“Lower down are groups of argillaceous hills, with conical and pyramidal summits, all perfectly naked, but rich with a variety of very bright tints. Intermingled with these hills, or resting upon their summits, are seen some large detached masses of rock, which rise several hundred feet above them ; beyond this, the exterior parts of the Island, all round  where they border on the sea, present a burnt and scorified appearance, black, ragged, and mouldering, without the slightest apparent trace of vegetation.”—Description of St. Helena, p. 29.

From the gate beforementioned, a winding road of four miles leads down to Sandy Bay : this Bay being far to windward, is unsafe even for small boats to lie in, agitated, as it frequently is, by heavy swells and surfs.

The whole of the lime used on the Island is obtained at Sandy Bay ; large hills of a peculiar but excellent material being in the vicinity.

A plentiful stream of water constantly runs through this valley, accumulated from springs in the interior of the country.

*     *     *     *     *

Bates’s Branch (vide p. 16.)

Traversing from hence the south-west road, which is nearly level, at about three quarters of a mile, is a peak called Cason’s, part of the main ridge, or back bone : on it there is a telegraph station, from whence vessels have been discovered twenty leagues distant : the view which here presents itself is truly grand : immediately below are hills and valleys of fine pasturage, with several respectable houses and gardens ; the wild, barren, and fantastic mountains and ravines of Sandy Bay, the green and cultivated. spots in its valley ; on the right, the prodigious column or pile of rock called Lot, the bay and its defences terminated by the waters of the Atlantic, the surface of which at times resembles a highly polished mirror of vast expanse.

The country west of the road is not so strongly marked, but beautifully diversified with verdant hills and dales : these close their tortuous directions at the upper end of a narrow but very deep and rocky ravine, Lemon Valley, which extends to the north shore, having a small bay, sufficiently defended by strong batteries. Some good houses, gardens, plantations, &c. are pleasantly situate in this part of the Island. The valleys are finely watered.

A little further on is High Peak, another sudden, high, conical eminence on the ridge, tapering to a point : its side next Sandy Bay is nearly perpendicular, producing many indigenous trees and shrubs ; a road from hence to the westward conducts to an elevated and extensive tract of land called Horse Pasture, the extremity of which constitutes part of the coast.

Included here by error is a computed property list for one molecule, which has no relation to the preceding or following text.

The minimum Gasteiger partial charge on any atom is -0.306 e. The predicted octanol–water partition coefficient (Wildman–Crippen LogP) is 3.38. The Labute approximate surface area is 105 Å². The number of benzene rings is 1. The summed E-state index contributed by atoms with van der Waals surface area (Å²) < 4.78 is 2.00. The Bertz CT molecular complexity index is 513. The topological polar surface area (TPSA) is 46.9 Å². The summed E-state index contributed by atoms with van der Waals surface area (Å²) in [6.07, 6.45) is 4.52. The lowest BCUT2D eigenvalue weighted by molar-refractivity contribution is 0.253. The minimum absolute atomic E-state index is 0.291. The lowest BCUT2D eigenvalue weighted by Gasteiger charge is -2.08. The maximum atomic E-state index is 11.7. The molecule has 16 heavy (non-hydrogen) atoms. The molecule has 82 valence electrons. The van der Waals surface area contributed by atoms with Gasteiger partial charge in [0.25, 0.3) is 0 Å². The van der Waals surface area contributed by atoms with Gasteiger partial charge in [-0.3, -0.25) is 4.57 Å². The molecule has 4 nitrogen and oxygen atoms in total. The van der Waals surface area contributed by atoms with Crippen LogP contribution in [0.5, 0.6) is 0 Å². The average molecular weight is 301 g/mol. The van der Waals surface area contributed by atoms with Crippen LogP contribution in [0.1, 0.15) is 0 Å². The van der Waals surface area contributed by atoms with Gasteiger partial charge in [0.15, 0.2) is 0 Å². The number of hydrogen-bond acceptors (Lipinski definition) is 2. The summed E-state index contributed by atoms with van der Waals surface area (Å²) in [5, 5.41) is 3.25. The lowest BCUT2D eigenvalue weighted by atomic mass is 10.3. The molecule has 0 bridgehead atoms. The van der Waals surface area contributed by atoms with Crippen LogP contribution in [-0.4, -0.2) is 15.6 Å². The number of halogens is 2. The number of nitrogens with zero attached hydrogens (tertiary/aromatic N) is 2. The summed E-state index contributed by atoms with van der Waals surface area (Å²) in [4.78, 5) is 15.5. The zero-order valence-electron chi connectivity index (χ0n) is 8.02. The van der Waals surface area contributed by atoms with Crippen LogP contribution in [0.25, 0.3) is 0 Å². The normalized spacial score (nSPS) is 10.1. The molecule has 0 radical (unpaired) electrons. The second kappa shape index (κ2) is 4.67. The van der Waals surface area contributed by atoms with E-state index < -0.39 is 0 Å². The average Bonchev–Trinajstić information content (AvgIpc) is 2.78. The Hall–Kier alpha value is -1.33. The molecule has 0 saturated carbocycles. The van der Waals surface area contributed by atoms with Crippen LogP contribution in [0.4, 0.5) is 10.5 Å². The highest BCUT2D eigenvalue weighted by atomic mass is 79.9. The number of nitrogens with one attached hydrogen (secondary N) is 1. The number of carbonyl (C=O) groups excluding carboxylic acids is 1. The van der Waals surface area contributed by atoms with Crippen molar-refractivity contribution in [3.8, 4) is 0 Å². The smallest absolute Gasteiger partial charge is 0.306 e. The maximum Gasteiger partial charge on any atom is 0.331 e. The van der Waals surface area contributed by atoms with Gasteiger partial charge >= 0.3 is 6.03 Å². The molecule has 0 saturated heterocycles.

Thompson’s Wood Hill, about two miles beyond High Peak, is a considerable rise, and the last upon the main ridge in this direction. A bridle road leads from hence to a large unoccupied space of fine land called Man and Horse, which extends to the sea, edged by prodigious precipices.

The ravines on this side of the Island are dreadful, deep, narrow chasms : all inaccessible ; and, as is the case round the whole coast, entirely barren.

Church Yard is situate under the extremity of the main ridge, near the foot of Thompson’s Wood Hill, and at the top of a long and steep ravine, terminating on the windward coast in a Bay called Manati, or Manatee :[8] (this bay derives its designation from its having been more frequently visited by the manatee, or sea-cow, than any other.) On Church Yard are many large, detached masses of rock, which appear at a distance like so many tombs ; whence its appellation : it is probable that these stones were formerly covered with earth of a loose and light sort, like that on which they now stand—of which covering they have been denuded by rain. They could not have formed part of the adjacent hill, the materials of its composition being of an entirely different character : they seem to be volcanic, and as if at some remote period they were ejected from a crater ; no satisfactory trace of which is there in the vicinity : it is curious that they should have all fallen on one spot, not more than two or three acres in extent.

*     *     *

Road to the eastward.—From James’s Town a good carriage road off easy ascent is projected along the west side of Rupert’s Hill, which conducts to the eastern division of the Island : about a mile and a half is the Briars,[9] a compact, pleasant estate, belonging to W. Balcombe, Esq. producing varieties of the best fruits ; viz. mango, apple, figs, guava, pomegranate, oranges, lemons, grapes, peaches, &c. in abundance. The road now proceeds in a circuitous direction up an argillaceous hill, to the Alarm or Ridge Hill House : this is nearly three miles from town, and one thousand nine hundred and sixty feet above the sea, commanding a fine view of the town, bay, and shipping on the north ; Long Wood, Dead Wood, Flagstaff Hill, and the Barn on the east : three quarters of a mile further is the Hutt’s Gate, where the road divides into three branches, one leading across the country to Plantation House, another to Long Wood, which is first to be attended to ; the third will be afterwards described.

This road is constructed on the crest of an argillaceous, subordinate range of hills ; at the northern slope of which terminates Rupert’s Valley, or rather the ravines into which it spreads : one of these ramifications ends in an immense amphitheatrical hollow, on which has been bestowed the appellation of the “Punch Bowl :” its surface is partially covered with grass ; beyond it to the sea, all is barren, rude, and rocky ; another ravine for about a mile down is well watered and verdant, and contains two or three habitations : the principal of which is the residence of one of the most classical scholars[10] of the age.

From Hutt’s Gate to Long Wood is nearly a mile and a quarter the road all the distance from the Alarm House tolerably level.